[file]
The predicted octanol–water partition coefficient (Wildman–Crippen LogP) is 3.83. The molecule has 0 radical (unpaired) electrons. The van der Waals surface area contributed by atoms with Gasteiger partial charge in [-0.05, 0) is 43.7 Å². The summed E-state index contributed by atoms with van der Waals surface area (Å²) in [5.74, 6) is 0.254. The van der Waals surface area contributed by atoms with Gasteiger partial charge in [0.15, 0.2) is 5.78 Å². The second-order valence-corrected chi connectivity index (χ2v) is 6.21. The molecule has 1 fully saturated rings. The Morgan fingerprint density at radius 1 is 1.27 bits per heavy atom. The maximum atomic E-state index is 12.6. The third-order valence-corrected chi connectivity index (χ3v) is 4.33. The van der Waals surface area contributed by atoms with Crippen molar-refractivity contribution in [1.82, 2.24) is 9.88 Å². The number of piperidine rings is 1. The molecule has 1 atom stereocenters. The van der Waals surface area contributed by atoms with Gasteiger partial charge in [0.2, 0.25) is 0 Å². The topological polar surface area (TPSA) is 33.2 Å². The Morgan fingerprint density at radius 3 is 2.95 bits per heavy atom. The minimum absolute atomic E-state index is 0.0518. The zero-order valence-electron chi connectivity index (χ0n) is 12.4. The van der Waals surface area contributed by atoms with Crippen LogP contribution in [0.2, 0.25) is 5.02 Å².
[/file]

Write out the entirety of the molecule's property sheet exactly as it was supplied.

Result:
The predicted octanol–water partition coefficient (Wildman–Crippen LogP) is 3.83. The molecule has 0 radical (unpaired) electrons. The van der Waals surface area contributed by atoms with Gasteiger partial charge in [-0.05, 0) is 43.7 Å². The summed E-state index contributed by atoms with van der Waals surface area (Å²) in [5.74, 6) is 0.254. The van der Waals surface area contributed by atoms with Gasteiger partial charge in [0.15, 0.2) is 5.78 Å². The second-order valence-corrected chi connectivity index (χ2v) is 6.21. The molecule has 1 fully saturated rings. The Morgan fingerprint density at radius 1 is 1.27 bits per heavy atom. The maximum atomic E-state index is 12.6. The third-order valence-corrected chi connectivity index (χ3v) is 4.33. The van der Waals surface area contributed by atoms with Crippen molar-refractivity contribution in [1.82, 2.24) is 9.88 Å². The number of piperidine rings is 1. The molecule has 1 atom stereocenters. The van der Waals surface area contributed by atoms with Gasteiger partial charge in [0.2, 0.25) is 0 Å². The topological polar surface area (TPSA) is 33.2 Å². The Morgan fingerprint density at radius 3 is 2.95 bits per heavy atom. The minimum absolute atomic E-state index is 0.0518. The zero-order valence-electron chi connectivity index (χ0n) is 12.4. The van der Waals surface area contributed by atoms with Crippen LogP contribution in [0.2, 0.25) is 5.02 Å².